The lesson to be learned from this case is clear: job titles are not everything. Just because someone holds a "manager" position does not mean that that individual is automatically exempt from the overtime pay requirements of the FLSA. Indeed, as this case shows, even performing some managerial tasks and duties in the course of employment does not entitle an employer to rely upon an "executive" exemption in every instance. As the District Court noted, the focus in these types of cases will be on the employee's "actual day-to-day activities, as opposed to generic job descriptions or performance evaluations." Things are not always as they seem at first glance.

Wednesday, March 2, 2011

US Supreme Court Adopts "Cat's-Paw" Theory In Military Discrimination Case

In Staub v. Proctor Hospital, decided on March 1, 2011, the U.S. Supreme Court held, in the context of a case involving an employer's alleged violation of the Uniformed Services Employment and Reemployment Rights Act of 1994 (USERRA), that "if a supervisor performs an act motivated by antimilitary animus that is intended by the supervisor to cause an adverse employment action, and if that act is a proximate cause of the ultimate employment action, then the employer is liable under USERRA." The significance of this opinion is two-fold: First, the Court through this opinion has explicitly sanctioned the applicability of "cat's-paw" theories of liability in an employment discrimination context. Second, there is nothing in the language of this decision that would suggest that the Court's analysis in this case is strictly confined to cases arising under USERRA. To the contrary, the Court itself acknowledges in the majority opinion that the operative statutory language of the USERRA, which prohibits an employer from denying employment or the benefits of employment to any person on the basis of that individual's membership in or obligation to a branch of the military, is "very similar to Title VII." As such, employees can now rely on this decision to advance "cat's-paw" theories of liability against employers in the traditional discrimination cases arising under Title VII.

In this case, Vincent Staub worked as a medical technician for Proctor Hospital under 2004 when he was terminated for allegedly violating a "Corrective Action" disciplinary warning that had been placed in his employment file by his supervisors, Janice Mulally and Michael Korenchuk.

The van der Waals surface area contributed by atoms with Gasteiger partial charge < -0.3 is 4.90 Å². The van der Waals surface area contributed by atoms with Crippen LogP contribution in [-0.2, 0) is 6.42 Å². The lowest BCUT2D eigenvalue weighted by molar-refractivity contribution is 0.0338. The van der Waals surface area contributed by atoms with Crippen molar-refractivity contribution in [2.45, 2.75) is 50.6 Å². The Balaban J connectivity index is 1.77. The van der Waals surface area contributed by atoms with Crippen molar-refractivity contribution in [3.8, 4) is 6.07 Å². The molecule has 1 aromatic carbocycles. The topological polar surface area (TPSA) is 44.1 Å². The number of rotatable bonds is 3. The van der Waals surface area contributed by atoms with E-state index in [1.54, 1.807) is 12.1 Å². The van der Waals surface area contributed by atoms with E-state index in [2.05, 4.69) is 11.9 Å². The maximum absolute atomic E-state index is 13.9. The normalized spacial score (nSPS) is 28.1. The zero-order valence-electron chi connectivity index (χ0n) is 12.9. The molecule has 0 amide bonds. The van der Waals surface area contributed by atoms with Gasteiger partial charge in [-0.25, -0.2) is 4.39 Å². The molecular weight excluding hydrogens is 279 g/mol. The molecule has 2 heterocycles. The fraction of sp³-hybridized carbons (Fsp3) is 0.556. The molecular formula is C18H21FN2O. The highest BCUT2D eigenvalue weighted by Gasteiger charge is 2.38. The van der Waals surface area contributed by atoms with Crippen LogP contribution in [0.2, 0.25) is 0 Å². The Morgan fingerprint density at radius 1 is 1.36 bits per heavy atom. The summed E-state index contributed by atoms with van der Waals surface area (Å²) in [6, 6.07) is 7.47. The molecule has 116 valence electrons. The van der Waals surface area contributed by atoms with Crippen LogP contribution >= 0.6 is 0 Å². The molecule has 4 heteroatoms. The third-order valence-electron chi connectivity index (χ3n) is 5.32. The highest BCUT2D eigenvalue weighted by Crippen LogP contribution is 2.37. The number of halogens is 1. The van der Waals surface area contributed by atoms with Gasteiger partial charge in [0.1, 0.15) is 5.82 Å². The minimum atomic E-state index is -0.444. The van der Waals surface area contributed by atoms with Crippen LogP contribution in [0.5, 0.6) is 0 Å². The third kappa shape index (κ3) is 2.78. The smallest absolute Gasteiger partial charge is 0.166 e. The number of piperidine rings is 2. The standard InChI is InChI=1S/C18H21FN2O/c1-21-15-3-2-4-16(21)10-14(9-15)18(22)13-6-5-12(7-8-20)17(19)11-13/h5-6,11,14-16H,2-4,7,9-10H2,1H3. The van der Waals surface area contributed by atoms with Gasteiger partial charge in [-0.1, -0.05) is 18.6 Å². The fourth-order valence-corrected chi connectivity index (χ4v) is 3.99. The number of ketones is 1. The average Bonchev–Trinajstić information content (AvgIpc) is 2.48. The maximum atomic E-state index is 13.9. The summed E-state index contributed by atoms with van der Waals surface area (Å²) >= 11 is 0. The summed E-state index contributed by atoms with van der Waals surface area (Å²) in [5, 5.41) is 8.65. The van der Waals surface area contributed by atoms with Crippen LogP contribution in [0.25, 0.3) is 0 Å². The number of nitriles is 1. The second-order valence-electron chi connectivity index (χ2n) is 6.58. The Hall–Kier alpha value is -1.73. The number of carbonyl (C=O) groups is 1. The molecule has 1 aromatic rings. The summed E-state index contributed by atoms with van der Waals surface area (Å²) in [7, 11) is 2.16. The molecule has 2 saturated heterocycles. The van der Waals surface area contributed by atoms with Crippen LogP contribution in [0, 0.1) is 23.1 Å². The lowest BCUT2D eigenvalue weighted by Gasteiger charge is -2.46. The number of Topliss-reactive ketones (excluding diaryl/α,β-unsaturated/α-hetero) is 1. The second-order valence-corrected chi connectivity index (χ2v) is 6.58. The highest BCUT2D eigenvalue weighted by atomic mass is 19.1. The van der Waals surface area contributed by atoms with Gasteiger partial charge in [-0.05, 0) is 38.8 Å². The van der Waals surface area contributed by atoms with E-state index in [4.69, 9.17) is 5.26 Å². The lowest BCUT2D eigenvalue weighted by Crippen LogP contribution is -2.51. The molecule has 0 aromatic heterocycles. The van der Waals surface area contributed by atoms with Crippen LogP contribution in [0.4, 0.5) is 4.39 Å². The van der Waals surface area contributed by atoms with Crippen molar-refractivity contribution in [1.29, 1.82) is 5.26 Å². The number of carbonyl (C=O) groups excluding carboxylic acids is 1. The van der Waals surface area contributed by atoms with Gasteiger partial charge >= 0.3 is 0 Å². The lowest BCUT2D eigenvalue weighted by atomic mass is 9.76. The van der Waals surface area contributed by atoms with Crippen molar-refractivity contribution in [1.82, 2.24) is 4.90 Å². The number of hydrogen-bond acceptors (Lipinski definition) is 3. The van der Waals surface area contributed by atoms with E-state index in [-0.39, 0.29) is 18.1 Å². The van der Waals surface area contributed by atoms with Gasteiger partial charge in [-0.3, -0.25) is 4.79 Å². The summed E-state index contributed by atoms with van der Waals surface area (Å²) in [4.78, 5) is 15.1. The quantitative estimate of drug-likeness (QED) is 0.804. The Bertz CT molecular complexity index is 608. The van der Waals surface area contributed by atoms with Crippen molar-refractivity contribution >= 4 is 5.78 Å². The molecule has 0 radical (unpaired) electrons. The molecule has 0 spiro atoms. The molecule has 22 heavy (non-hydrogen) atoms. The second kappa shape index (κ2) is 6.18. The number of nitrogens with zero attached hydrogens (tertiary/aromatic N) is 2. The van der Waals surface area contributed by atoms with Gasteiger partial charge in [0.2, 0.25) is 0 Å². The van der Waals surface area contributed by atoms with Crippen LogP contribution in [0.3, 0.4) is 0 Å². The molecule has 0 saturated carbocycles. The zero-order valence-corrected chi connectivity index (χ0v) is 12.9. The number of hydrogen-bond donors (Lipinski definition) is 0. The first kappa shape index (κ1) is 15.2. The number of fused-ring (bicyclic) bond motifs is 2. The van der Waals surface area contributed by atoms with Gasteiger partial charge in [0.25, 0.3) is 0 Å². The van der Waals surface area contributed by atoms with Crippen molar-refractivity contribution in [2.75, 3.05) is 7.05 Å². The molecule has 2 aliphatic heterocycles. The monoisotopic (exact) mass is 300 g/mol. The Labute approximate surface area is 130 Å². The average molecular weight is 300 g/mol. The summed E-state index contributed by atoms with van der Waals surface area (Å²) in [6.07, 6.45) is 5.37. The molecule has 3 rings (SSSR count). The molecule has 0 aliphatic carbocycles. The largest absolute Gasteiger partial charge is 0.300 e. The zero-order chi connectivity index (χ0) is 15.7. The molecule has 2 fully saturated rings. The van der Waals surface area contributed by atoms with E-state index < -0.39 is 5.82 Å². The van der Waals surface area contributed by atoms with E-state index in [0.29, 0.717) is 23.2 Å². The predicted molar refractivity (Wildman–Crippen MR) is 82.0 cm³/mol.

While employed at Proctor, Staub was a member of the U.S. Army Reserve, which required him to attend drill one weekend per month and to train full time for two to three weeks per year. At Staub's subsequent employment discrimination trial, the jury determined that both Mulally and Korenchuk were hostile to Staub's military obligations. Specifically, Mulally had scheduled Staub for additional shifts without notice so that he would "pay back the department for everyone else having to bend over backwards to cover his schedule for the Reserves," and Mulally had also informed one of Staub's co-workers that Staubs's "military duty had been a strain on the department," and asked that co-worker to help her "get rid of" Staub. Korenchuk referred to Staub's obligations to the Reserves as "a bunch of smoking and joking and a waste of taxpayers' money," and was aware that Mulally was "out to get" Staub.

In January of 2004, Mulally issued Staub a "Corrective Action" disciplinary warning for purportedly violating a company rule that required him to stay in his work area whenever he was not seeing a patient. This warning required Staub to report to either Mulally or Korenchuk when he had no patients or when his patient testing was completed. Staub contended at trial that the company rule allegedly invoked by Mulally did not exist, and that even if it did, he did not violate it.

On April 2, 2004, one of Staub's co-workers complained to Proctor's vice-president of human resources, Linda Buck, and to Proctor's chief operating officer, Garrett McGowan, about Staub's unavailability and abruptness. McGowan directed Korenchuk and Buck to create a plan that would "solve Staub's availability problems." Before such a plan could be put in place, however, Korenchuk informed Buck that Staub had left his desk without informing a supervisor, in violation of his January Corrective Action notice. Relying upon this accusation (which Staub contended was entirely false), Buck reviewed Staub's personnel file and terminated him. Staub's termination notice stated that Staub had been terminated for violating the directive contained in Mulally's January Corrective Action notice.